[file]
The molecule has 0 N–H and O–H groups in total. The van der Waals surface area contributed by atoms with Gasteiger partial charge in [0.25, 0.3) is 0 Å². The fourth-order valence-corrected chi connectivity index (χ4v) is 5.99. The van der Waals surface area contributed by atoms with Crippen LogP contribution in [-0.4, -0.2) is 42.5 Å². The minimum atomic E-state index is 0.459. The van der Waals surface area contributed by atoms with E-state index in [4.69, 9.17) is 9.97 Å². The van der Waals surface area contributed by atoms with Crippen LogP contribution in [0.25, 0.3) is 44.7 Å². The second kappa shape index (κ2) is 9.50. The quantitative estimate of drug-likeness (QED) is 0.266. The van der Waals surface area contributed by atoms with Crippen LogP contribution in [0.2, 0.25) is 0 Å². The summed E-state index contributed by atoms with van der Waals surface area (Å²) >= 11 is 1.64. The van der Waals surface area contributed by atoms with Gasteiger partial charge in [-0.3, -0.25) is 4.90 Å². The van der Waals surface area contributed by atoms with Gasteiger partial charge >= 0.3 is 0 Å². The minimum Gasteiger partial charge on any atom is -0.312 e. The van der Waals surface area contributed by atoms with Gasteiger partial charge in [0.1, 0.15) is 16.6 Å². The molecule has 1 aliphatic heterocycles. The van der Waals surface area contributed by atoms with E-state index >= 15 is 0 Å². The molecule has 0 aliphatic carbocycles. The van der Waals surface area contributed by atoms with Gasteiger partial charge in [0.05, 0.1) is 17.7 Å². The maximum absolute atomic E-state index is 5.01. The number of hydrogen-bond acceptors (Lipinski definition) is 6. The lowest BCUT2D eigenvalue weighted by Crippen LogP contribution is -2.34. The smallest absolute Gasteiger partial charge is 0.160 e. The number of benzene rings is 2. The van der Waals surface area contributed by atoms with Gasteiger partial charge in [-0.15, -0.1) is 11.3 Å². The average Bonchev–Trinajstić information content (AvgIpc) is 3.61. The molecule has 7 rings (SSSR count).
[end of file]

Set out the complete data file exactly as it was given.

The molecule has 0 N–H and O–H groups in total. The van der Waals surface area contributed by atoms with Gasteiger partial charge in [0.25, 0.3) is 0 Å². The fourth-order valence-corrected chi connectivity index (χ4v) is 5.99. The van der Waals surface area contributed by atoms with Crippen LogP contribution in [-0.4, -0.2) is 42.5 Å². The minimum atomic E-state index is 0.459. The van der Waals surface area contributed by atoms with E-state index in [4.69, 9.17) is 9.97 Å². The van der Waals surface area contributed by atoms with Crippen LogP contribution in [0.25, 0.3) is 44.7 Å². The second kappa shape index (κ2) is 9.50. The quantitative estimate of drug-likeness (QED) is 0.266. The van der Waals surface area contributed by atoms with Crippen LogP contribution in [0.2, 0.25) is 0 Å². The summed E-state index contributed by atoms with van der Waals surface area (Å²) >= 11 is 1.64. The van der Waals surface area contributed by atoms with Gasteiger partial charge in [-0.3, -0.25) is 4.90 Å². The van der Waals surface area contributed by atoms with Gasteiger partial charge >= 0.3 is 0 Å². The minimum Gasteiger partial charge on any atom is -0.312 e. The van der Waals surface area contributed by atoms with Gasteiger partial charge in [0.1, 0.15) is 16.6 Å². The molecule has 1 aliphatic heterocycles. The van der Waals surface area contributed by atoms with E-state index >= 15 is 0 Å². The molecule has 0 aliphatic carbocycles. The van der Waals surface area contributed by atoms with Gasteiger partial charge in [0.05, 0.1) is 17.7 Å². The maximum absolute atomic E-state index is 5.01. The number of hydrogen-bond acceptors (Lipinski definition) is 6. The lowest BCUT2D eigenvalue weighted by Crippen LogP contribution is -2.34. The smallest absolute Gasteiger partial charge is 0.160 e. The number of benzene rings is 2. The van der Waals surface area contributed by atoms with Gasteiger partial charge in [-0.15, -0.1) is 11.3 Å². The average Bonchev–Trinajstić information content (AvgIpc) is 3.61. The molecule has 7 rings (SSSR count).